Densho Digital Archive
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Title: Masao Watanabe Interview
Narrator: Masao Watanabe
Interviewer: Tom Ikeda
Location: Seattle, Washington
Date: June 19, 1998
Densho ID: denshovh-wmasao-01-0018

<Begin Segment 18>

TI: We're at Minidoka. And, through Puyallup and parts of Minidoka, there was a period of time where the military did not want Japanese Americans to fight. And I wanted to get your thoughts about that, because here you were, you were sort of old enough to serve in the military and yet the military didn't want you. What were your, your thoughts during this period about fighting?

MW: Boy, that's a loaded question. It's very difficult to answer, because you grow up thinking you're a citizen, and you want to be a part of this society you're in, and then the, let's say the weight of the rejection, is something that was pretty unexpected. But when reality sets in, like the "Camp Harmony" and these little shacks in Minidoka, then real negative things start coming to your head, you know. "What the hell is this?" And it, I think it bothered a lot of us tremendously. You try to be a good citizen, you try to do what you're supposed to be doing, and the rejection is very hard, difficult.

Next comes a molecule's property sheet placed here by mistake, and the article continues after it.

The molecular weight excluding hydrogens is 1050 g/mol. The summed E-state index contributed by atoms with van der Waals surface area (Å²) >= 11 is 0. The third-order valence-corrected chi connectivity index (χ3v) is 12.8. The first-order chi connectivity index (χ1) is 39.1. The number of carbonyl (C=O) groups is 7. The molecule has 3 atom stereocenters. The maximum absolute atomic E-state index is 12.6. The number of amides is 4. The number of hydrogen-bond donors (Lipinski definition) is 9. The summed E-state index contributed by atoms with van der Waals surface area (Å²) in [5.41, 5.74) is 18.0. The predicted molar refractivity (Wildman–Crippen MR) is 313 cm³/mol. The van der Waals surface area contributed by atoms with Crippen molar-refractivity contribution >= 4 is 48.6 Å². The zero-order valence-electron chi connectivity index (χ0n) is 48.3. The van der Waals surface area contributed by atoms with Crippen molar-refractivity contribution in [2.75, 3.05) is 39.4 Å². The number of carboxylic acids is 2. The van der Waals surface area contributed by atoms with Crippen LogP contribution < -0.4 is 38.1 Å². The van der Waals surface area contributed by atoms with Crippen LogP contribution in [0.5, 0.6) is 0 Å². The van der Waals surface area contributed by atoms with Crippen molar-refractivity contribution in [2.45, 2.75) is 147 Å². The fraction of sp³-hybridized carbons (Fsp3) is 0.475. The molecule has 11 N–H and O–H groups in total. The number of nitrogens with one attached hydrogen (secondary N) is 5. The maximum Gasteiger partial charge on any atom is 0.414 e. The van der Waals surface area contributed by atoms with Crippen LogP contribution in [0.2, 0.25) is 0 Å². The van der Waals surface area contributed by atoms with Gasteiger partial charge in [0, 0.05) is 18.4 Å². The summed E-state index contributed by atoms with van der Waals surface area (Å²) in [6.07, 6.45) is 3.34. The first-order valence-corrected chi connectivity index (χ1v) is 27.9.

TI: Well, eventually the government decided to allow Niseis to volunteer for service. What was your reaction when that happened?

MW: Well, initially, I was wondering, "What the hell is this?" I think those of us who did react to it positively, I think we did the right thing. And to this day -- well, regardless of what people think -- I think we did the right thing in volunteering after being kicked in the butt.

TI: Why do you think so? What makes you think that that was the right thing to do?

MW: Because, gee, if you're going to live here, you've got to be a part of society. You've got to do what is expected of you. And I had no problem volunteering. I don't know which was worse: being locked up in camp or going off to war. In my mind, barbed wires aren't very, very inviting, being penned up where you're just -- I guess we were too independent. I just didn't like being cooped up and looking at barbed wires and guard towers. That just wasn't for me.

TI: What was the reaction of your parents when you decided to volunteer?

MW: Quite frankly, see, my dad was already gone and my mother was an invalid, so...

TI: And when you say your father was gone, he was still -- he had not been reunited with the family yet?

MW: No, not yet. He was down in New Mexico, Santa Fe or something. So there was no "reaction" in the family.

<End Segment 18> - Copyright © 1998 Densho. All Rights Reserved.